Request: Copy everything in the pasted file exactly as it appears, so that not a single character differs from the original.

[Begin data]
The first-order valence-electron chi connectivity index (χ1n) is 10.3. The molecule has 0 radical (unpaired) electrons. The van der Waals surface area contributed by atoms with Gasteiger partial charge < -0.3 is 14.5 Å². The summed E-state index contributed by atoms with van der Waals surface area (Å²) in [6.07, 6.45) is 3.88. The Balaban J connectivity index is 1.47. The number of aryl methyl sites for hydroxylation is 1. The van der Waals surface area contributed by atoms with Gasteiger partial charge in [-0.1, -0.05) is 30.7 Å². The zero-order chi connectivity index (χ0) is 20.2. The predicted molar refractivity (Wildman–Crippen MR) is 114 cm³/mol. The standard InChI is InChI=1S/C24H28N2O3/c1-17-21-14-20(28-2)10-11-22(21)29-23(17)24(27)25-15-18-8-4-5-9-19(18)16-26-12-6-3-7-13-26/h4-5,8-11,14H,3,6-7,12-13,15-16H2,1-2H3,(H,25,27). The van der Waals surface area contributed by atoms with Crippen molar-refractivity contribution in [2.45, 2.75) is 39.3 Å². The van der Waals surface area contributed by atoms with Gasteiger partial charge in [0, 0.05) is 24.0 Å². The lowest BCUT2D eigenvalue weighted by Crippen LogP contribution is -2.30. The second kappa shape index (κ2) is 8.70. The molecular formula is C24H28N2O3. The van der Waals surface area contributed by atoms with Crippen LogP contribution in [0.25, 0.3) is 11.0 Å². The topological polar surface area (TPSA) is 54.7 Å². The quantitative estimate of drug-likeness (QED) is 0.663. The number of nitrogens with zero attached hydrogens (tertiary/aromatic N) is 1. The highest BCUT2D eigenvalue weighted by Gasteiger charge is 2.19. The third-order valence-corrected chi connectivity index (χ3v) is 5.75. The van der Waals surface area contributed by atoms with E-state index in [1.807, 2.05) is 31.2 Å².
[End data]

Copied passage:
The first-order valence-electron chi connectivity index (χ1n) is 10.3. The molecule has 0 radical (unpaired) electrons. The van der Waals surface area contributed by atoms with Gasteiger partial charge < -0.3 is 14.5 Å². The summed E-state index contributed by atoms with van der Waals surface area (Å²) in [6.07, 6.45) is 3.88. The Balaban J connectivity index is 1.47. The number of aryl methyl sites for hydroxylation is 1. The van der Waals surface area contributed by atoms with Gasteiger partial charge in [-0.1, -0.05) is 30.7 Å². The zero-order chi connectivity index (χ0) is 20.2. The predicted molar refractivity (Wildman–Crippen MR) is 114 cm³/mol. The standard InChI is InChI=1S/C24H28N2O3/c1-17-21-14-20(28-2)10-11-22(21)29-23(17)24(27)25-15-18-8-4-5-9-19(18)16-26-12-6-3-7-13-26/h4-5,8-11,14H,3,6-7,12-13,15-16H2,1-2H3,(H,25,27). The van der Waals surface area contributed by atoms with Crippen molar-refractivity contribution in [2.45, 2.75) is 39.3 Å². The van der Waals surface area contributed by atoms with Gasteiger partial charge in [0, 0.05) is 24.0 Å². The lowest BCUT2D eigenvalue weighted by Crippen LogP contribution is -2.30. The second kappa shape index (κ2) is 8.70. The molecular formula is C24H28N2O3. The van der Waals surface area contributed by atoms with Crippen LogP contribution in [0.25, 0.3) is 11.0 Å². The topological polar surface area (TPSA) is 54.7 Å². The quantitative estimate of drug-likeness (QED) is 0.663. The number of nitrogens with zero attached hydrogens (tertiary/aromatic N) is 1. The highest BCUT2D eigenvalue weighted by Gasteiger charge is 2.19. The third-order valence-corrected chi connectivity index (χ3v) is 5.75. The van der Waals surface area contributed by atoms with E-state index in [1.807, 2.05) is 31.2 Å².